New York police launch high-tech surveillance

New York police on Wednesday launched what officials say is a revolutionary camera surveillance system that will simultaneously scan the streets and call up data on suspects.

The Domain Awareness System, developed with Microsoft, "is an innovative tool that has the potential to revolutionize law enforcement, intelligence and public safety operations," the mayor's office said.

Unlike simpler camera surveillance networks, the new system instantly gives officers massive amounts of information about what they are monitoring.

It "aggregates and analyzes existing public safety data streams in real time, providing NYPD investigators and analysts with a comprehensive view of potential threats and criminal activity," the office said.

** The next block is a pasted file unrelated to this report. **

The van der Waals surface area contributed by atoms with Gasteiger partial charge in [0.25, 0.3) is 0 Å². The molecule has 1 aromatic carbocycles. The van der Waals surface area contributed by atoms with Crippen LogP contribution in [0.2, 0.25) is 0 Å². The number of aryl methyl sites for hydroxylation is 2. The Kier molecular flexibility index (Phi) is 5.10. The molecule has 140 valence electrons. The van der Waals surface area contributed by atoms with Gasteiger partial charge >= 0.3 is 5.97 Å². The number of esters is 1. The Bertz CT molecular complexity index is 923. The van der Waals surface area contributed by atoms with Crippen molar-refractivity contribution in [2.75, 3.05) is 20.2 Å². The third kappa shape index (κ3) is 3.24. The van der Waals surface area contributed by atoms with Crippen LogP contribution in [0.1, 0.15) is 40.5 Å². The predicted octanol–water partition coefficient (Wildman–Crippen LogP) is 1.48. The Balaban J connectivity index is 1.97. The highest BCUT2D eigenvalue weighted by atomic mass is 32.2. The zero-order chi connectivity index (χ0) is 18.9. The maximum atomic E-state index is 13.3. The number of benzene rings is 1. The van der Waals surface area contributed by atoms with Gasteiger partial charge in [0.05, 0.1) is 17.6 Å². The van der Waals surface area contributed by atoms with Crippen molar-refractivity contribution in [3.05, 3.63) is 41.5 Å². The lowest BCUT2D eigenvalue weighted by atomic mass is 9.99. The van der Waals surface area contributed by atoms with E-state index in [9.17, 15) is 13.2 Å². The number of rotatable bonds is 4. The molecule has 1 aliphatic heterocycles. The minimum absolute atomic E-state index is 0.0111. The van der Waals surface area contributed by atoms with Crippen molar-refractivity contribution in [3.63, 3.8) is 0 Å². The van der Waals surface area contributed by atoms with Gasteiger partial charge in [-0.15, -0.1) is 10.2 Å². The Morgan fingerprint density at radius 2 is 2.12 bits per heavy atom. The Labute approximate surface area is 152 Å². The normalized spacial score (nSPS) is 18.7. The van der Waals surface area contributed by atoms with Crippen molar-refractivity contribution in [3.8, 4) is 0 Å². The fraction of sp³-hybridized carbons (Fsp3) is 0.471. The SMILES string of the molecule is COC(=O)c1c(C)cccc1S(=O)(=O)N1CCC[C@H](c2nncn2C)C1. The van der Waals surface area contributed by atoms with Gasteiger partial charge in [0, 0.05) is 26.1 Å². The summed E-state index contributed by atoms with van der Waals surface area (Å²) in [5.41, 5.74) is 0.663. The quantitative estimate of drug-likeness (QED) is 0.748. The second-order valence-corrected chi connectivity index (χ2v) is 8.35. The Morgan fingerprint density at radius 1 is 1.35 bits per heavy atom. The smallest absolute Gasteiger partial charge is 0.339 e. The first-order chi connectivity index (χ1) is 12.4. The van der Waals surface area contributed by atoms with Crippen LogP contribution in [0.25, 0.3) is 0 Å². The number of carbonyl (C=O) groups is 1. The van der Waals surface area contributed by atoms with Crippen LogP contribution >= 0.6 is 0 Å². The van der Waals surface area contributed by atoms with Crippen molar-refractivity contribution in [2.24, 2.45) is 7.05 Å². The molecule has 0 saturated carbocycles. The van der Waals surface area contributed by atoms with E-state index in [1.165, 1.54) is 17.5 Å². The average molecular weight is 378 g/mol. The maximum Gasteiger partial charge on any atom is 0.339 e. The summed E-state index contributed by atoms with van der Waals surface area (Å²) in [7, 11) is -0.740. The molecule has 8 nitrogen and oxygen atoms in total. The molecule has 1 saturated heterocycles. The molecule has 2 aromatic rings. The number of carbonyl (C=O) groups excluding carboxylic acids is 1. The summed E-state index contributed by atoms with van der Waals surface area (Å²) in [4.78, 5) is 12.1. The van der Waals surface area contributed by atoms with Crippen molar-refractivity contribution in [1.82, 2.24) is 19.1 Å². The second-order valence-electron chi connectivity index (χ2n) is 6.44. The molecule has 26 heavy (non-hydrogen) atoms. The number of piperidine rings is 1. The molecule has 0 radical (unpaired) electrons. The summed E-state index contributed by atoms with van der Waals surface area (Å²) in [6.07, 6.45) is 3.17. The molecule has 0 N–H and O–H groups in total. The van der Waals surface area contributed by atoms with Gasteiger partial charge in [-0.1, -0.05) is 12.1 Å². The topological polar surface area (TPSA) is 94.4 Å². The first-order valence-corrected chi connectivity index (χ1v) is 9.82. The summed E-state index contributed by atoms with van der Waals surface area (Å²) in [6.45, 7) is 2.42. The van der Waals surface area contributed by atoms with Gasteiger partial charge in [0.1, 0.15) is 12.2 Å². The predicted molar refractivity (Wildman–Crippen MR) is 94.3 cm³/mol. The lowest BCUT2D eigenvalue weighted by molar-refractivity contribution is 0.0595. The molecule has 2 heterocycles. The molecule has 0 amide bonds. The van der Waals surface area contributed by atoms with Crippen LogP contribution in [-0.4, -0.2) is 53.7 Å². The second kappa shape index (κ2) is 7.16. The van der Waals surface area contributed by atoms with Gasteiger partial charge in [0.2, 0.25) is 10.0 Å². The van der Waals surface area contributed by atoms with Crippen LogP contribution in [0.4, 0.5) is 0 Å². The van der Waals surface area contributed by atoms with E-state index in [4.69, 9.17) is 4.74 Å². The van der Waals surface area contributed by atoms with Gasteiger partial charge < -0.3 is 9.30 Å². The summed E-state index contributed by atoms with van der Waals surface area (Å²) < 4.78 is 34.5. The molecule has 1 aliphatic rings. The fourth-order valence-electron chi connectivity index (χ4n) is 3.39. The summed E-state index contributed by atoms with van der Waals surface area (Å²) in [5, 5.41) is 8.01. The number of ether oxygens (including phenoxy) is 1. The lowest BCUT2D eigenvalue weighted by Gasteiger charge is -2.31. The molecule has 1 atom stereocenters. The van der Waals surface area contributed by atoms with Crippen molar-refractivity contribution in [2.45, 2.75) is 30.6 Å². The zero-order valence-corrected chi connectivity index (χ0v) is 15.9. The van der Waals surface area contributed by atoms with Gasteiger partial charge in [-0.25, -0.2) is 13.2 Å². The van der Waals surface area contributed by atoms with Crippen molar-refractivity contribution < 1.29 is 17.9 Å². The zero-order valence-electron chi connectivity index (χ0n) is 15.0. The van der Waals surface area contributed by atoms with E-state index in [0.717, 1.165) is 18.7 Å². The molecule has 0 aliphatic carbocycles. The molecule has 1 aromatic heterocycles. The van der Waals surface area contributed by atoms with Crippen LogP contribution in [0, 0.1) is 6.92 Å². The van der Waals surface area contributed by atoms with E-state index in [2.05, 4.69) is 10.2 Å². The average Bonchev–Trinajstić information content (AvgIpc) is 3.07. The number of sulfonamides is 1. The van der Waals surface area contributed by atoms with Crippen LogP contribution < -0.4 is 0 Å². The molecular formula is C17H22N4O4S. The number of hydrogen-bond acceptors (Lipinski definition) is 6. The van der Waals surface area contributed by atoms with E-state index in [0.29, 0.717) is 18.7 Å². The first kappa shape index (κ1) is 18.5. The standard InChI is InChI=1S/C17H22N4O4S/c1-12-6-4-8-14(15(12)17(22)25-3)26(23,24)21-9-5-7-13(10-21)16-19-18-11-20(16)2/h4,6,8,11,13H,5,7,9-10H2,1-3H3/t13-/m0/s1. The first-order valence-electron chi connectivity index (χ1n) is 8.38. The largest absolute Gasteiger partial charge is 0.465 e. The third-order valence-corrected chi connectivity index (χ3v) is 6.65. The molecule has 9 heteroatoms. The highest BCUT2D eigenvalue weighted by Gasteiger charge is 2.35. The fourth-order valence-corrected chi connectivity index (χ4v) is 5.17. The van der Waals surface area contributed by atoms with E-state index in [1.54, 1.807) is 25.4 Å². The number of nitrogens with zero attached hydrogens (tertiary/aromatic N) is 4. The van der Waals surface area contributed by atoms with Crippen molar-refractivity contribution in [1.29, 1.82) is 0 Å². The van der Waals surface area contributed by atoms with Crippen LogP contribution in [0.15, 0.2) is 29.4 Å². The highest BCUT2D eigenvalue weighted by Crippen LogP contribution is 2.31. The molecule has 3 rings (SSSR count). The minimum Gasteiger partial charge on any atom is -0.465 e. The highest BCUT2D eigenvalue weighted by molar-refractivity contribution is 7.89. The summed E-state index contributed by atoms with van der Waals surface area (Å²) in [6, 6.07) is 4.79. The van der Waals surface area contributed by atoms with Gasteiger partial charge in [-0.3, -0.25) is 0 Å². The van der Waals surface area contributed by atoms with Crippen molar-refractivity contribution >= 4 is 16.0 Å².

For example, officers watching crime suspects via a live video feed will also immediately see arrest records, related crimes in the area and other data that could build a portrait of the individual under scrutiny.

Cars linked to a suspect can be analyzed so that investigators know where it has been for months, while officers will also be able to rewind footage tracing who left any suspicious package.

"The system is a transformative tool because it was created by police officers for police officers," Police Commissioner Ray Kelly said.

Mayor Michael Bloomberg said the "cutting edge" system "capitalizes on new, powerful policing software that allows police officers and other personnel to more quickly access relevant information gathered from existing cameras, 911 calls, previous crime reports and other existing tools and technology."

About 3,000 cameras are connected to the Domain Awareness System. The majority are in the financial and business districts of Manhattan, where most of the city's skyscrapers are located, but the network is being expanded to other parts of New York.

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